NASHVILLE, TN (WSMV) - The Tennessee Senate passed a bill on Monday that specifies that local boards of education and governing bodies of public charter schools have the sole authority to open or close schools during a public health emergency.
The passage of SB 103 would allow the governor in Tennessee the authority to issue an Executive Order requiring all schools to offer in-person learning.
State Sen. Brian Kelsey, R-Germantown, and state Rep. Kevin Vaughan, R-Collierville, were the primary sponsors of the legislation.
“This is a victory for students and parents as every Tennessee family deserves the choice of in-person learning,” Kelsey said in a statement on Monday. “Allowing students to return to the classroom is long overdue as we have many students, especially low-income students, who are struggling this year and falling behind their peers. No one is saying that the governor should force students back into an atmosphere which they feel is unsafe. For those parents who want their children back into school, let’s follow the science, and the science says it’s safe.”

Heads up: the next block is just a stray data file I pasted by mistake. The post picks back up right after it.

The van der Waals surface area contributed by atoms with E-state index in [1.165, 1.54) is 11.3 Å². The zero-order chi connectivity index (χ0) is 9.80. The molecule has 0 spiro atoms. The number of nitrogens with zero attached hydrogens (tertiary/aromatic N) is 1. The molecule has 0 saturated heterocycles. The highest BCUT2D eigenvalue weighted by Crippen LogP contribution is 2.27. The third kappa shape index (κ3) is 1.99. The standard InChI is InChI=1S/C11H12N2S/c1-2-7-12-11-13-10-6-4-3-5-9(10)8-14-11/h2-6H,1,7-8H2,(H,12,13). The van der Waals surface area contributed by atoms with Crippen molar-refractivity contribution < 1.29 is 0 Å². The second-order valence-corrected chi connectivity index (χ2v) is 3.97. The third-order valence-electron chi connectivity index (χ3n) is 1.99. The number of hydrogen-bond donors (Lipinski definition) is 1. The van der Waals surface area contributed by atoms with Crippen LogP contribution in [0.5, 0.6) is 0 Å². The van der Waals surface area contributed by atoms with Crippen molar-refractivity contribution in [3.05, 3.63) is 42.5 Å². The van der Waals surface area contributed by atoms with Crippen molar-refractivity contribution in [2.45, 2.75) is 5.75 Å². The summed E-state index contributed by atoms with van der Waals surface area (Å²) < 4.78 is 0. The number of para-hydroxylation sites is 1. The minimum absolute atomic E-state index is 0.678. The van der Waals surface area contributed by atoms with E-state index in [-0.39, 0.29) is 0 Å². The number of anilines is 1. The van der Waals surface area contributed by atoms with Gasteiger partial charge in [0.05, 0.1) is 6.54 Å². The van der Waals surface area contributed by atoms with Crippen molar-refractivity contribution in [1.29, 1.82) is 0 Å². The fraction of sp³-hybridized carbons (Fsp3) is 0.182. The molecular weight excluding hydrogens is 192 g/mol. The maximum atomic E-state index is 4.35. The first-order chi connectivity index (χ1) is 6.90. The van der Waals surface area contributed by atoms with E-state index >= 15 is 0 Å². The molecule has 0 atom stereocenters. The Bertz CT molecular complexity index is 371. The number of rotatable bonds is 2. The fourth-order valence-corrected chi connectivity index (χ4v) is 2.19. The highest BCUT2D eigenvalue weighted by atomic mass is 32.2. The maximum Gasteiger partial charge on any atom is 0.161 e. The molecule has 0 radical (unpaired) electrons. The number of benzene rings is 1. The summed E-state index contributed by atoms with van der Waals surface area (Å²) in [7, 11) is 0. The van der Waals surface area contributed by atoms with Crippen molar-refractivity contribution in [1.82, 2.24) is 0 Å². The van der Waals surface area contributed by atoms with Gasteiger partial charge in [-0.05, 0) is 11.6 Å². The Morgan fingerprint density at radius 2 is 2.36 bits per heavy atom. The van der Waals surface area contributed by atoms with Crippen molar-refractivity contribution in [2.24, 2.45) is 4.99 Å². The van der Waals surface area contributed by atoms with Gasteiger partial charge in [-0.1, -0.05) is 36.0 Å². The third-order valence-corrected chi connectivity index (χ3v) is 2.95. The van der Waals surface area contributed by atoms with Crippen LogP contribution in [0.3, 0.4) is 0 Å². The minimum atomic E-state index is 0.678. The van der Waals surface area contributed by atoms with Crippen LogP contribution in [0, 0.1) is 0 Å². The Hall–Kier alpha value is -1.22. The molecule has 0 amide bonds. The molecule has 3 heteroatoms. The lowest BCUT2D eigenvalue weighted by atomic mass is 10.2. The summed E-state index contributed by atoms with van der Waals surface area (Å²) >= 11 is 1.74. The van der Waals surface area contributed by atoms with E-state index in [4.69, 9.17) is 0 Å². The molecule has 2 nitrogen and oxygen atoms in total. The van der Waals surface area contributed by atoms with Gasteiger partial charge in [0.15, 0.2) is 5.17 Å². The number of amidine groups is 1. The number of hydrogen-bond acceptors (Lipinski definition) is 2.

The legislation states that local boards of education may consult with the state and local health departments when determining whether to open or close.
However, the school boards will have "more independence regarding whether their schools should be open or closed to in-person learning during a public emergency, unless the governor has issued a statewide order."
“Mandated directives should only come from elected leaders who are accountable to the people they serve,” said Kelsey. “I am very pleased that the Senate has approved this legislation and look forward to seeing it passed by House and enacted into law.”
The bill now moves on to the House for consideration.